Palate:  The mouthfeel was thick and coating. For whatever reason, that was unexpected. The oak that hit the front was not. It was joined by caramel, mint, and maple syrup, which seemed appropriate considering the texture. At mid-palate, I found Beam peanuts, oiled leather, and sweet cherry. Then, on the back, flavors of brown sugar, dry oak, and cocoa powder.


Finish:  A very long-lasting finish started with heavy, dry oak and cinnamon. Then, the freight train of black pepper rumbled past that seemed unending.


Bottle, Bar, or Bust:  I like Plain Jane Jim Beam. There are many expressions from the distillery that I love. Like it or leave it, Devil's Cut is still a shtick Bourbon. The question becomes, does it work? I wasn't turned off by Devil's Cut, but I also couldn't picture myself buying a pour at a bar, let alone picking up a bottle. It was interesting, it might make for a good mixer, but my goal is never to buy something to be a mixer. I also don't think it is fair to rate this one a Bust, because despite what I just said, it wasn't bad. And, that's why the Bar rating exists.  Try this one for yourself before committing to a bottle. Cheers!


My Simple, Easy-to-Understand Rating System
  • Bottle = Buy It
  • Bar = Try It
  • Bust = Leave It


Whiskeyfellow encourages you to enjoy your whiskey as you see fit but begs that you do so responsibly.

Friday, September 10, 2021

Barrell Bourbon Batch 030 Review & Tasting Notes

 


I've reviewed several whiskeys from Barrell Craft Spirits. Most of them have been Bottle ratings. A handful have been Bar and there was even a Bust.  And, good or bad, whenever Barrell tells me it is sending a sample my way, I get excited because, well, they're usually tasty.


The most recent one to come my way is Bourbon Batch #030.  This one is absolutely different because it contains a component I've not yet seen in the prior releases:  Bourbon from a Wyoming distillery.


One of the fun things about Barrell is they're very transparent about some things, and other tidbits they give you just enough information to almost figure it out on your own. For example, here's the make-up of Batch #030:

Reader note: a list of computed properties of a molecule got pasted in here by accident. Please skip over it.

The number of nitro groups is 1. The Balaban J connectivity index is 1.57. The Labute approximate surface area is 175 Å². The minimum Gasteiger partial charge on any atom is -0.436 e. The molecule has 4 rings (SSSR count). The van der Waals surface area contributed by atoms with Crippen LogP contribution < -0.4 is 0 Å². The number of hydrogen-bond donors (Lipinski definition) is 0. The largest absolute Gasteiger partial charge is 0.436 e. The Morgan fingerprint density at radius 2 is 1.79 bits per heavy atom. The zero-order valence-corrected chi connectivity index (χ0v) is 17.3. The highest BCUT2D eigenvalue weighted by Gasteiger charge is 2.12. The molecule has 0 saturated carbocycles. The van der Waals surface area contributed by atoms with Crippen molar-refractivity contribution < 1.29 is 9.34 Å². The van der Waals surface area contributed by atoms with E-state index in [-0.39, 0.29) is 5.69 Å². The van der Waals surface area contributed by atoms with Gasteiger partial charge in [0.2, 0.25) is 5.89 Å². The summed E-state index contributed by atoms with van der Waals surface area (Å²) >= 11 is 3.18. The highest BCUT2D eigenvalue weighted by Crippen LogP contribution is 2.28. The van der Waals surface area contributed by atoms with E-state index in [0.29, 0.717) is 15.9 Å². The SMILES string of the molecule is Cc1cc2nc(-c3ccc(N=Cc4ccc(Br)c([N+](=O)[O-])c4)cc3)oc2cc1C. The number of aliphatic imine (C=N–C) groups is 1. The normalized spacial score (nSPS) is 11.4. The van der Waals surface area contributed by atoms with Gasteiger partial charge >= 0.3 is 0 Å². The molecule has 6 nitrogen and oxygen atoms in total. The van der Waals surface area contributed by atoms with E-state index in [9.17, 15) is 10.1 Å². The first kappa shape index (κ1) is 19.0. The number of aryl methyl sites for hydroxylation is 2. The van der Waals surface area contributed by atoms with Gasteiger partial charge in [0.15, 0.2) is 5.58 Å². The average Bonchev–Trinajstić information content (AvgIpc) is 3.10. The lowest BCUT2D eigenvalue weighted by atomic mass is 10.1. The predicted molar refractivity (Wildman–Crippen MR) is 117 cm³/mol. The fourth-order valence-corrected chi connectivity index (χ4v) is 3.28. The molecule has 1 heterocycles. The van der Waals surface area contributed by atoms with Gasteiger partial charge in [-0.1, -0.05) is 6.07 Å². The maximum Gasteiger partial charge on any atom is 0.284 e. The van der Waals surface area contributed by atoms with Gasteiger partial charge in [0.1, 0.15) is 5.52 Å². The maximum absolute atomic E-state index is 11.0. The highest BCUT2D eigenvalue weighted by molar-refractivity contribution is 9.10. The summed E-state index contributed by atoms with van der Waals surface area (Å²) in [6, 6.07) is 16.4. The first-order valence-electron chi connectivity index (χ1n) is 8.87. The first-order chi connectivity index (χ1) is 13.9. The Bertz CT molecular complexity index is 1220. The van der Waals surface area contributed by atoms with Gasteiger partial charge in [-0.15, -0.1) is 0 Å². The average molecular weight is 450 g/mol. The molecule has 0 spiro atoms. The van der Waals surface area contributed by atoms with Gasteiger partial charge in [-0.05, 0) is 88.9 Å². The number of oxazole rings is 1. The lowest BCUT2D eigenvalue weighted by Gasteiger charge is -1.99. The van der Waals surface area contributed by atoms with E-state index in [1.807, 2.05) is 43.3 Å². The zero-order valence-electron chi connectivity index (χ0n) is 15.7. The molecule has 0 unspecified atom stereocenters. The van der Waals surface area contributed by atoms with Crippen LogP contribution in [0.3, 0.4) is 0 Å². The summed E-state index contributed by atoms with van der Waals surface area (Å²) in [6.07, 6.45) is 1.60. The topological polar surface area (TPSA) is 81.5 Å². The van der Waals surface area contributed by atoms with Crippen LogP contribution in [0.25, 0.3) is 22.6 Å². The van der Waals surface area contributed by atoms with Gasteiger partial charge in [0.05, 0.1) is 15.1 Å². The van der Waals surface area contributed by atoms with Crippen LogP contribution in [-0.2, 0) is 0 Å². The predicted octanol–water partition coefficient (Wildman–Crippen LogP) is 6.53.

• 5-year Indiana Bourbon
  • 10-year Tennesse Bourbon
  • 6-, 9-, 11-, and 15-year Bourbons from Kentucky and Wyoming

Obviously, Barrell isn't providing the sources of those whiskeys, but some simple deductions will give away much of the information.  The Indiana content is MGP. I know this because I've been reviewing Barrell offerings for a few years and the ages make it obvious. Also, I'm not aware of any other Indiana-based distilleries that can provide the volume required. The same is true with the Tennessee portion: George Dickel. What's more challenging are the last two components.


I suspect the Kentucky component is Jim Beam because that's been used in a previous batch. A portion of the Kentucky Bourbons used are described as nutty.  It doesn't mean that it is Beam, but it is because Beam is known for nutty Bourbons and you don't stop working with a partner unless there's a reason to stop. The Wyoming component requires some additional research. 


Taking into account production volume and founding dates, the only Wyoming distillery that makes sense is Wyoming Whiskey. It is the oldest legal post-Prohibition distillery in the state when it was established in 2009. And, that would certainly take into account the possibility of the 15-year portion.


The detective work is fun, at least it is to me. But I know what matters to everyone is what's in the bottle. Both the Kentucky and Wyoming Bourbons are wheaters (or wheated, meaning the 2nd-largest ingredient is wheat instead of the typical rye). The wheaters mingled together for a month separately from the traditional (which also mingled together), until both were married into a single batch. Batch #030 is packaged at a cask strength of 117.32° and retails right around $90.00. 


I'd like to thank Barrell Craft Spirits for the sample in exchange for a no-strings-attached, honest review. Time to #DrinkCurious and taste if this is a winner.


Appearance:  Poured neat in my Glencairn glass, Batch #030 presented as mahogany in color. It formed a medium ring that yielded legs that raced back to the pool of liquid sunshine.


Nose:  Sweet aromas wafted to my nostrils. It started with peach and flowers, apple, and, finally, sweet tobacco. The familiar mineral quality of Dickel popped up as well. When I breathed the air into my mouth, coconut gave me a bit of a surprise. 


Palate:  Thin and oily in my mouth, the front started with dark chocolate and orange citrus. As it moved to the middle, I tasted cocoa, coconut, pear, and walnut. The back offered flavors of clove, oak, and English toffee.


Finish:  A medium-length finish featured clove, black pepper, and raw honey. That was Act 1. There was a brief intermission, and then Act 2 began. This time, it was long and lingering, with English toffee, dark chocolate, old leather, and cinnamon.


Bottle, Bar, or Bust:  The finish was just amazing. I love when different (or weird) happens and this was that. The marriage of six barrels from four distilleries was a successful one. Blending is an art form, and this was a masterpiece. Bottle rating all the way, it is well worth the outlay. Cheers!


My Simple, Easy to Understand Rating System

  • Bottle = Buy It
  • Bar = Try It
  • Bust = Leave It


Whiskeyfellow encourages you to enjoy your whiskey as you see fit but begs you do so responsibly.